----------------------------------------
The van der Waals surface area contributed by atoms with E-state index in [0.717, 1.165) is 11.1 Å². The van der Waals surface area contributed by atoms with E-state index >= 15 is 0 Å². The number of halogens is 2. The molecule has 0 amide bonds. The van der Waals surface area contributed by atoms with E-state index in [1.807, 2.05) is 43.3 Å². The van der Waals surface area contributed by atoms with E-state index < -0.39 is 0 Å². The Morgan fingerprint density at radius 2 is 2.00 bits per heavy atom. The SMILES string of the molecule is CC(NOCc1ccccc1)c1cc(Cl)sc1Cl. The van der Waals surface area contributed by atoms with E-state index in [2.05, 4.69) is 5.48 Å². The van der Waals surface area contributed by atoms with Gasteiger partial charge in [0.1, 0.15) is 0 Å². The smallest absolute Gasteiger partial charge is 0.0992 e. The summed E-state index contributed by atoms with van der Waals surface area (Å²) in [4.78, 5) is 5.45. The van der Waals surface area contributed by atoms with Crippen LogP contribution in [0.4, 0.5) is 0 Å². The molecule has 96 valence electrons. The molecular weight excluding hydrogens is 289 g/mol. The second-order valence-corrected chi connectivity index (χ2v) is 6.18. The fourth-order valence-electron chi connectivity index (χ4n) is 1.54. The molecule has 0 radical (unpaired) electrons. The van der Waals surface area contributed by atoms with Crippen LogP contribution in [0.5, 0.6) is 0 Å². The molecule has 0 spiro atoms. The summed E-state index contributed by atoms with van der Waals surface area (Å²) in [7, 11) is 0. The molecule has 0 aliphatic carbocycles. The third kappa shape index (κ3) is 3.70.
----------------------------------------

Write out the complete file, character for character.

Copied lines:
The van der Waals surface area contributed by atoms with E-state index in [0.717, 1.165) is 11.1 Å². The van der Waals surface area contributed by atoms with E-state index >= 15 is 0 Å². The number of halogens is 2. The molecule has 0 amide bonds. The van der Waals surface area contributed by atoms with E-state index in [1.807, 2.05) is 43.3 Å². The van der Waals surface area contributed by atoms with E-state index < -0.39 is 0 Å². The Morgan fingerprint density at radius 2 is 2.00 bits per heavy atom. The SMILES string of the molecule is CC(NOCc1ccccc1)c1cc(Cl)sc1Cl. The van der Waals surface area contributed by atoms with E-state index in [2.05, 4.69) is 5.48 Å². The van der Waals surface area contributed by atoms with Gasteiger partial charge in [0.1, 0.15) is 0 Å². The smallest absolute Gasteiger partial charge is 0.0992 e. The summed E-state index contributed by atoms with van der Waals surface area (Å²) in [4.78, 5) is 5.45. The van der Waals surface area contributed by atoms with Crippen LogP contribution in [0.4, 0.5) is 0 Å². The molecule has 96 valence electrons. The molecular weight excluding hydrogens is 289 g/mol. The second-order valence-corrected chi connectivity index (χ2v) is 6.18. The fourth-order valence-electron chi connectivity index (χ4n) is 1.54. The molecule has 0 radical (unpaired) electrons. The van der Waals surface area contributed by atoms with Crippen LogP contribution in [0.5, 0.6) is 0 Å². The molecule has 0 spiro atoms. The summed E-state index contributed by atoms with van der Waals surface area (Å²) in [7, 11) is 0. The molecule has 0 aliphatic carbocycles. The third kappa shape index (κ3) is 3.70.